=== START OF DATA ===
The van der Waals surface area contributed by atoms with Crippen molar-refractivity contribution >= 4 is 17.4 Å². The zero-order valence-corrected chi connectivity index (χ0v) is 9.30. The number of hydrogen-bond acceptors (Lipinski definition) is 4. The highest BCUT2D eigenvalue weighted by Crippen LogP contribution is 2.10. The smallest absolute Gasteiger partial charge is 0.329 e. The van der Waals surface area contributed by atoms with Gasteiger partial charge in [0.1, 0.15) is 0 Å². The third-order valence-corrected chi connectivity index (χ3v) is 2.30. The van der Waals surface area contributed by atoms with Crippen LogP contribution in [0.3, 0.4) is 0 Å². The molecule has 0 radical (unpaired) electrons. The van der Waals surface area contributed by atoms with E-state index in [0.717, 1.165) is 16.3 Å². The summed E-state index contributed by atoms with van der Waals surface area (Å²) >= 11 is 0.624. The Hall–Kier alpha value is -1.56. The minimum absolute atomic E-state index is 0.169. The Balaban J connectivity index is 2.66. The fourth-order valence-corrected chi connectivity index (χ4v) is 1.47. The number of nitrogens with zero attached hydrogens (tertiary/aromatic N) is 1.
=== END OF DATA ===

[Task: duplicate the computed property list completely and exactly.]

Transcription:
The van der Waals surface area contributed by atoms with Crippen molar-refractivity contribution >= 4 is 17.4 Å². The zero-order valence-corrected chi connectivity index (χ0v) is 9.30. The number of hydrogen-bond acceptors (Lipinski definition) is 4. The highest BCUT2D eigenvalue weighted by Crippen LogP contribution is 2.10. The smallest absolute Gasteiger partial charge is 0.329 e. The van der Waals surface area contributed by atoms with Gasteiger partial charge in [0.1, 0.15) is 0 Å². The third-order valence-corrected chi connectivity index (χ3v) is 2.30. The van der Waals surface area contributed by atoms with Crippen LogP contribution in [0.3, 0.4) is 0 Å². The molecule has 0 radical (unpaired) electrons. The van der Waals surface area contributed by atoms with E-state index in [0.717, 1.165) is 16.3 Å². The summed E-state index contributed by atoms with van der Waals surface area (Å²) >= 11 is 0.624. The Hall–Kier alpha value is -1.56. The minimum absolute atomic E-state index is 0.169. The Balaban J connectivity index is 2.66. The fourth-order valence-corrected chi connectivity index (χ4v) is 1.47. The number of nitrogens with zero attached hydrogens (tertiary/aromatic N) is 1.